Think about this. We’re at a similar place with artificial intelligence (AI) today as we were with the advent of the internet in the early 1990s. At that time, we didn’t know what this thing might become. What we might get as a benefit from embracing this new technology.
30 years later, we’ve made a mess of the world with the internet what with hackers and identity theft, election interference, propaganda presented as news, ransomware and apps that make people feel bad about themselves and jobs lost among many industries. What a boom it’s been.
Now, we have this new thing, AI, that can write for us, create imitation people, even make art and photographs that don’t really exist. Deep fakes in both still and motion picture form. That’s so far.
Imagine what the future will be 30 years from now. Will the AI be telling people what to think? How to think? Will it be the authority all turn to like we turn to Google today? Will we all start to talk alike? Lose our ability to think? Become homogenized by this thing that’s ubiquitous in our lives?
If you think fact-checking during a discussion is bad now, just wait until AI is in everyone’s palm.
There was a time when it was pleasurable to get a simple letter in the mail from a loved one. There was something special about the personal touch that a letter provides. Same thing with a snapshot of a family member or friend.
I don’t believe we will go the way of the typewriter and pay phone, and give up our computers and handheld devices, but I do think people will turn toward more real things the further things go in the artificial world.
We’ve seen an uptick in silver-gelatin (film) photography, More people are making real photographs and printing their photos than they have in years.
We’ve seen it in the increase in the sale of vinyl records. There were more vinyl records sold last year than music CDs.
Think of that rebellion to all things analog, but exponentially greater. Because it’s going to get bad. AI is going to be seemingly unavoidable. Just like the internet is today.
In 30 years, it’s going to be ruling our lives the same way our phones and the internet rule it now. Only it’s going to be influencing and even changing our behavior to what it wants us to be. It’ll be changing the way we think. Only who is it? Who is behind this “intelligence’s” programming, its learning, with what goal, to morph us into what? Identical thinkers?
Where will the jobs be for those replaced by it?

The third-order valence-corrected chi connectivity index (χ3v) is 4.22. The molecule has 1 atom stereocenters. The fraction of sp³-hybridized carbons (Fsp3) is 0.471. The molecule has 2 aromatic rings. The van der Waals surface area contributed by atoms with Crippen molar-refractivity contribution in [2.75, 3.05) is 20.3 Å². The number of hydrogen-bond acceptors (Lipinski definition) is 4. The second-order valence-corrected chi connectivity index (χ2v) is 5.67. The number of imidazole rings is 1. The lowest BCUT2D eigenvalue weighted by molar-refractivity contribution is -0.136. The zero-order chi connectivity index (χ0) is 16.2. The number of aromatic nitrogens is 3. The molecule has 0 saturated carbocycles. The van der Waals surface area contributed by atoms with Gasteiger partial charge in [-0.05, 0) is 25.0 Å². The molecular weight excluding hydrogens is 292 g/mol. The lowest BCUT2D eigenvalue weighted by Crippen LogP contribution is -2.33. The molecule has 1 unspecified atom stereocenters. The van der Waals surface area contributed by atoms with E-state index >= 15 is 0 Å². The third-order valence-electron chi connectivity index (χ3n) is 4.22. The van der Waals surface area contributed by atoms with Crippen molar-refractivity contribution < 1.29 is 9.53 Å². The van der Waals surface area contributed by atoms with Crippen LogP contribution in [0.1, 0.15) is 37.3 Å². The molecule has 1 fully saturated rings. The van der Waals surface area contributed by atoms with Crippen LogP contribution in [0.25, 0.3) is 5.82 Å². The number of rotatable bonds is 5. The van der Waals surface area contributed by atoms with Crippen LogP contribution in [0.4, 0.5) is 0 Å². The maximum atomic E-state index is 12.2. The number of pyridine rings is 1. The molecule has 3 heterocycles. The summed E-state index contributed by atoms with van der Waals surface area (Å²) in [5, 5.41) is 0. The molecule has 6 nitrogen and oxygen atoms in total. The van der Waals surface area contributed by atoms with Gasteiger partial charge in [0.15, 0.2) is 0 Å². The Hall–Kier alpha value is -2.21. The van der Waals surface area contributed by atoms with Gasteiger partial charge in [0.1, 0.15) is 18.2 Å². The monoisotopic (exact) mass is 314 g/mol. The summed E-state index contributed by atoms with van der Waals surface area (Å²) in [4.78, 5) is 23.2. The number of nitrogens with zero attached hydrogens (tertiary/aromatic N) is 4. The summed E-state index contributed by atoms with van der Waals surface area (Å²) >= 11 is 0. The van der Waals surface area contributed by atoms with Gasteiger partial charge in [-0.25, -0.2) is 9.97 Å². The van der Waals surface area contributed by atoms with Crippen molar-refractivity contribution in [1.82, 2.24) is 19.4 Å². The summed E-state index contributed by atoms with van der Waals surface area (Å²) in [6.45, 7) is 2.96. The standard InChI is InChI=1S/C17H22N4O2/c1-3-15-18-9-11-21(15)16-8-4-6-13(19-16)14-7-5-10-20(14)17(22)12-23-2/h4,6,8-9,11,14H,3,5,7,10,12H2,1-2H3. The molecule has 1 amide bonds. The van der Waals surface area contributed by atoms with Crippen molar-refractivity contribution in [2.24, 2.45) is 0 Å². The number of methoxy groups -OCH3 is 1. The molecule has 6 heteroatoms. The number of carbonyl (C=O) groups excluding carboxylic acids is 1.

What influence will governments and corporations have over it? (Corporations and government are pouring millions of dollars into it.)
Where will we be in 2053?
I, myself, am not engaging in ChatGPT. Or Google’s Bard. Or any of the other AI platforms. Because I get to choose how much I engage and at this point, I believe there are a lot of people trying to figure out how to make it work best for them, for their bottom line. But they don’t have the public’s best interest at heart necessarily.
Why would they?
As more photography is faked, there will be a move to using film for photojournalism for its ability to sell authenticity and keep journalism trustworthy. (All a journalist has is their integrity.)
Similar to the way there is a slow food movement, there will be a tech-free movement–people will embrace unconnected time spent together. There will be a stepping away from the constant intrusion of tech in our lives.
Cards and letters will return instead of emails and texts as greetings to loved ones during holidays.
AI will become ubiquitous but distrusted. Corrupted and used for nefarious and criminal goals, including new forms of cyber theft.
New jobs will arise in cybersecurity as more people are affected by the negative consequences of AI.
AI will cause our world to become more divided, more unfriendly, and more dangerous.
in 30 years, we will be talking about AI as we are the internet now, listing all its problems. Only by then, something new, even more dangerous in the way of controlling minds, will be developing that will gradually be adopted as the new great thing.
And on it goes.
You make an excellent point about film photography in journalism. You can’t deepfake a negative.
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Right. Though there certainly can be modifications, at least you can show the negative that originated the photograph. Do you know the famous thumb removal on Migrant Mother? If you look at the lower right, you can see a ghost thumb that Dorothea Lange didn’t like, so she kinda removed it. https://artsandculture.google.com/asset/migrant-mother-nipomo-california/ogF9bKF6G1Kwlg
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Wow! It’s not very often I’d say I’m glad I’m the age I am, but I am! In 2053 I’ll be dead (or 85!). I might have an AI taking care of me and nothing to say about it! Until then, I’m trying to live in an analogue/real world. As I type this (on a computer) I sit next to a dozen vinyl cases, I have no mobile phone, and don’t do internet banking. In my photography, I’ve always used film. At the start there was no digital, no choice, over the years I almost became totally digital, but not quite. These days I’m almost all film. Something I’m happy to share on my (digital) blog. As I use more and more computers at work, the last thing I want for a hobby is to sit in front of a screen for longer, to the point I’m seriously considering buying a 4×5 and slowing down on purpose! What a thought provoking post for a Sunday morning! On a completely different note: If I had to choose one photo from history to cherish it would be “Migrant Mother” – it made me cry when I first saw it!… and it still does! I didn’t know the story about the thumb! Sorry to ramble! Cheers and best wishes Andy